by MaryAnn Martin
Martin lives in North Texas with her husband and two children. When she’s not taking care of her kids and otherwise holding down the fort, she uses her Ph.D. in mass communication as a lecturer for South Dakota State University’s online journalism graduate program. When the planets align and she’s able to concentrate long enough, she writes the evermore erstwhile post for her blog, the Feminist Mother, on motherhood, life as a parent of a special needs child, politics, the labor movement, immigrant’s rights, and, most importantly, women’s rights. She’s also active on twitter as @soonerhawkeye.
I am STILL fuming on the anti-mother, anti-child vibe emanating from a number of (childless) mainstream, highly visible “feminists.” For instance, after Michelle Obama referred to herself as “Mom-in-Chief” in a stunning address to the Democratic National Convention, writer Amanda Marcotte tweeted this in response (see my heated response below):
Makes me sick with anger. Earlier that week, Jessica Valenti (a mother, unlike Marcotte) garnered a plethora of publicity as her book, “Why Have Children?” dropped. I felt the need to respond via twitter to her, too. And no, I have no plans of reading her book. Then, this morning, Irin Carmon posted this piece about the First Lady’s speech. Another feminist wringing her hands about a public figure centering her role as a mother. Oh, the humanity!
I truly don’t get it. Valenti, for example, decries the nitpicking amongst women on our differing parenting choices (even as she herself cherry-picks what style of parenting and what parents are objectionable). In her mind, these squabbles and the accompanying”finger-wagging” (even as she does it herself) distract women from the real, meaty policy battles, like winning subsidized chid care.
Yeah. We need that in this country. We need better maternity and paternity leave policies, too. Yes, to all that. Yes, yes, yes.
But you know what we also need? Laws that protect breastfeeding mothers so if we don’t want to or have the capacity to shell out the big bucks for synthetic chemicals to feed our child and we can nurse, we’re not arrested or fired for demanding the right to pump in a quiet, clean place or nurse our child in public (the Affordable Care Act went a long way in that direction). We need the freedom to choose VBACs instead of mandatory c-sections, which is next to impossible in some places. We need the right to choose where we labor and deliver our children if we don’t want to do it in a hospital setting.
These rights are connected to women’s rights, in general. They cannot be isolated from each other. They are part and parcel of the structural framework of patriarchy that works to oppress women simply for being women and for which no child is responsible. In other words, we really are in this together. And your position as childless, single, free-loving woman or a mother who feeds her child with formula is no more valuable or progressive or feminist than mine as a breastfeeding, attachment parenting mother. Patriarchy works to oppress us all. My children, my breastfeeding: they do not.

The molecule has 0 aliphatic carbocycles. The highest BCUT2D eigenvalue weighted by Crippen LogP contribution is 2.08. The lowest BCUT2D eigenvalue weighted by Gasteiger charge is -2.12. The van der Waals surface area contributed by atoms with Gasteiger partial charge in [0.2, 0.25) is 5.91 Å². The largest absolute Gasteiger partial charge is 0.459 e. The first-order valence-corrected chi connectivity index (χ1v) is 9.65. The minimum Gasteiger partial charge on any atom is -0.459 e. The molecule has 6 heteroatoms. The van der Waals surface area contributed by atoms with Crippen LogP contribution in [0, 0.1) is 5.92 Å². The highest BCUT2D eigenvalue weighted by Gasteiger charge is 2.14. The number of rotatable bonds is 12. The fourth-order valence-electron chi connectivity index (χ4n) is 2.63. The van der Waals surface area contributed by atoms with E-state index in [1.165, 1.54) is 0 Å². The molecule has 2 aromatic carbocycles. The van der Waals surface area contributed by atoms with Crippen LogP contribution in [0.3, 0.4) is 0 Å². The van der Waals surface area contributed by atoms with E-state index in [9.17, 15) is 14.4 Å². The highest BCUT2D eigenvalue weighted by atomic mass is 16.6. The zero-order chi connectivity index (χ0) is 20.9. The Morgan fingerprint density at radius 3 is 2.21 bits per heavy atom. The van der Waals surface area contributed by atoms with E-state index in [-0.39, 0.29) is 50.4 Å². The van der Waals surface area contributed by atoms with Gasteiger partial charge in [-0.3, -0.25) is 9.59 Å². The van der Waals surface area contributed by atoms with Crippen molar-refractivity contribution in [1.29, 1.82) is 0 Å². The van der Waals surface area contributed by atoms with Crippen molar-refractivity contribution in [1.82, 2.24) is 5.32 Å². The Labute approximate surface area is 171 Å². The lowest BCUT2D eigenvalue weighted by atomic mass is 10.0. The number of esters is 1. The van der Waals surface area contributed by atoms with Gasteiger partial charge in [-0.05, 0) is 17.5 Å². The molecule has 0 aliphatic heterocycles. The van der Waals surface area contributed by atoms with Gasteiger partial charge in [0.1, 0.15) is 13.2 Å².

Just like Valenti chafed when a woman chided her in public for bottle feeding her daughter, those of us who are attachment parents, who wear our children, who nurse for extended periods of time, would like to be afforded the same respect Valenti seems to feel she was denied. But, more importantly, according to Valenti and company, I guess we’re supposed to deny the politics and power dynamics undergirding these difference that nonetheless manifest in laws, regulations, and policies just as onerous as Valenti’s pet policies. How are these areas not related? And why do these “feminists” refuse to make the connection?
Besides being an insult to those of us whose role is chiefly parenting, I wonder if they get that their views of motherhood, that reject community, attachment, and selflessness, dovetail so nicely with right-wing, decidedly unfeminist views of society. Do they see the individualism and self-interest at the heart of their positions? And how can we as feminists call this atomization of society “progress?”
When feminists like Valenti and Marcotte demean, belittle, and talk down to parents who make different parenting choices than their own (or, who choose to be parents at all, unlike Marcotte), they don’t seem to realize the way in which they are not only feeding the rancor within feminism, but how they reinforce the anti-woman (and anti-child) policies they are supposedly agitating against. An awareness of gender alone is not feminism. A celebration of your own rights over all others is not feminism. But somehow, their views are beyond reproach or disagreement. Those of us who disagree with these high-profile feminists are, according to Marcotte, preening idiots.
But this isn’t simple disagreement. This is a silencing. And that, for sure, is not feminist.
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